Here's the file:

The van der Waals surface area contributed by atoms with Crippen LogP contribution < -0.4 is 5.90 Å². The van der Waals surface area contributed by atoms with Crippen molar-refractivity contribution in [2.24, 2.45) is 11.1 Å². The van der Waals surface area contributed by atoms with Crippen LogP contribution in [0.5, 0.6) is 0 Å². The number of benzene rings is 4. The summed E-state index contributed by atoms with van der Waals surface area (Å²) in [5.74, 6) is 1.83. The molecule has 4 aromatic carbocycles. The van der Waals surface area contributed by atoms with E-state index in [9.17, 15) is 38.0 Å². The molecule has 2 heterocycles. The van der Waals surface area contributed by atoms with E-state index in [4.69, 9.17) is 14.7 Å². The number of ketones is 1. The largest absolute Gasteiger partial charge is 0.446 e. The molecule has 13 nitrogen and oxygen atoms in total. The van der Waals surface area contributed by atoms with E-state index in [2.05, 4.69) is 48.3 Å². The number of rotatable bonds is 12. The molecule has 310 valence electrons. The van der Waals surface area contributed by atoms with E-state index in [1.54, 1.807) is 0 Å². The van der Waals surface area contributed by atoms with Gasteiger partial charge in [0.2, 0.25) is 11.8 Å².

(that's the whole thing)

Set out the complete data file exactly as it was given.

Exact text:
The van der Waals surface area contributed by atoms with Crippen LogP contribution < -0.4 is 5.90 Å². The van der Waals surface area contributed by atoms with Crippen molar-refractivity contribution in [2.24, 2.45) is 11.1 Å². The van der Waals surface area contributed by atoms with Crippen LogP contribution in [0.5, 0.6) is 0 Å². The number of benzene rings is 4. The summed E-state index contributed by atoms with van der Waals surface area (Å²) in [5.74, 6) is 1.83. The molecule has 4 aromatic carbocycles. The van der Waals surface area contributed by atoms with E-state index in [9.17, 15) is 38.0 Å². The molecule has 2 heterocycles. The van der Waals surface area contributed by atoms with E-state index in [4.69, 9.17) is 14.7 Å². The number of ketones is 1. The largest absolute Gasteiger partial charge is 0.446 e. The molecule has 13 nitrogen and oxygen atoms in total. The van der Waals surface area contributed by atoms with E-state index in [2.05, 4.69) is 48.3 Å². The number of rotatable bonds is 12. The molecule has 310 valence electrons. The van der Waals surface area contributed by atoms with E-state index in [1.54, 1.807) is 0 Å². The van der Waals surface area contributed by atoms with Gasteiger partial charge in [0.2, 0.25) is 11.8 Å².